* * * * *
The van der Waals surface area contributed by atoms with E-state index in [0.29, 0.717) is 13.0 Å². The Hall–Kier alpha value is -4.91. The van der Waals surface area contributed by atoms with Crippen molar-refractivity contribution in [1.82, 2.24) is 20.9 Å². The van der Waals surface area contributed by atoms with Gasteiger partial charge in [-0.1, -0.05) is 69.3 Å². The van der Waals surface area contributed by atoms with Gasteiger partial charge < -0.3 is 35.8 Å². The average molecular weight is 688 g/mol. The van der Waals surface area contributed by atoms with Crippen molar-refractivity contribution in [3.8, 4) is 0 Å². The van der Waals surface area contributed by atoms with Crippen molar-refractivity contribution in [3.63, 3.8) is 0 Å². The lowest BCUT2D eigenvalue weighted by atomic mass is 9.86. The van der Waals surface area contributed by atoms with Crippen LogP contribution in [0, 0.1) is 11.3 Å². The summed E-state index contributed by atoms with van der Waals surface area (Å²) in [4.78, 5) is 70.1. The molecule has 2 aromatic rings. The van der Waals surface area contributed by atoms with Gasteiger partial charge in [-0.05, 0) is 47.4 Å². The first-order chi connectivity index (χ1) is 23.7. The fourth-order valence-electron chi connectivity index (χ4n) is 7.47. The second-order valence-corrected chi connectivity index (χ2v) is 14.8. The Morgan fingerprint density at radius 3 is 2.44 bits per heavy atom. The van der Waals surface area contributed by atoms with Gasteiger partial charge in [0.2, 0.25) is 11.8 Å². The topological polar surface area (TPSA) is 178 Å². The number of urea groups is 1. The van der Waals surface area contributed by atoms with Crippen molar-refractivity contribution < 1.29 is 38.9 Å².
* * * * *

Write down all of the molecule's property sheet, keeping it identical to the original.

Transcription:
The van der Waals surface area contributed by atoms with E-state index in [0.29, 0.717) is 13.0 Å². The Hall–Kier alpha value is -4.91. The van der Waals surface area contributed by atoms with Crippen molar-refractivity contribution in [1.82, 2.24) is 20.9 Å². The van der Waals surface area contributed by atoms with Gasteiger partial charge in [-0.1, -0.05) is 69.3 Å². The van der Waals surface area contributed by atoms with Gasteiger partial charge < -0.3 is 35.8 Å². The average molecular weight is 688 g/mol. The van der Waals surface area contributed by atoms with Crippen molar-refractivity contribution in [3.8, 4) is 0 Å². The van der Waals surface area contributed by atoms with Crippen molar-refractivity contribution in [3.63, 3.8) is 0 Å². The lowest BCUT2D eigenvalue weighted by atomic mass is 9.86. The van der Waals surface area contributed by atoms with Crippen LogP contribution in [0, 0.1) is 11.3 Å². The summed E-state index contributed by atoms with van der Waals surface area (Å²) in [4.78, 5) is 70.1. The molecule has 2 aromatic rings. The van der Waals surface area contributed by atoms with Gasteiger partial charge in [-0.05, 0) is 47.4 Å². The first-order chi connectivity index (χ1) is 23.7. The fourth-order valence-electron chi connectivity index (χ4n) is 7.47. The second-order valence-corrected chi connectivity index (χ2v) is 14.8. The Morgan fingerprint density at radius 3 is 2.44 bits per heavy atom. The van der Waals surface area contributed by atoms with Gasteiger partial charge in [0.2, 0.25) is 11.8 Å². The topological polar surface area (TPSA) is 178 Å². The number of urea groups is 1. The van der Waals surface area contributed by atoms with Crippen molar-refractivity contribution < 1.29 is 38.9 Å².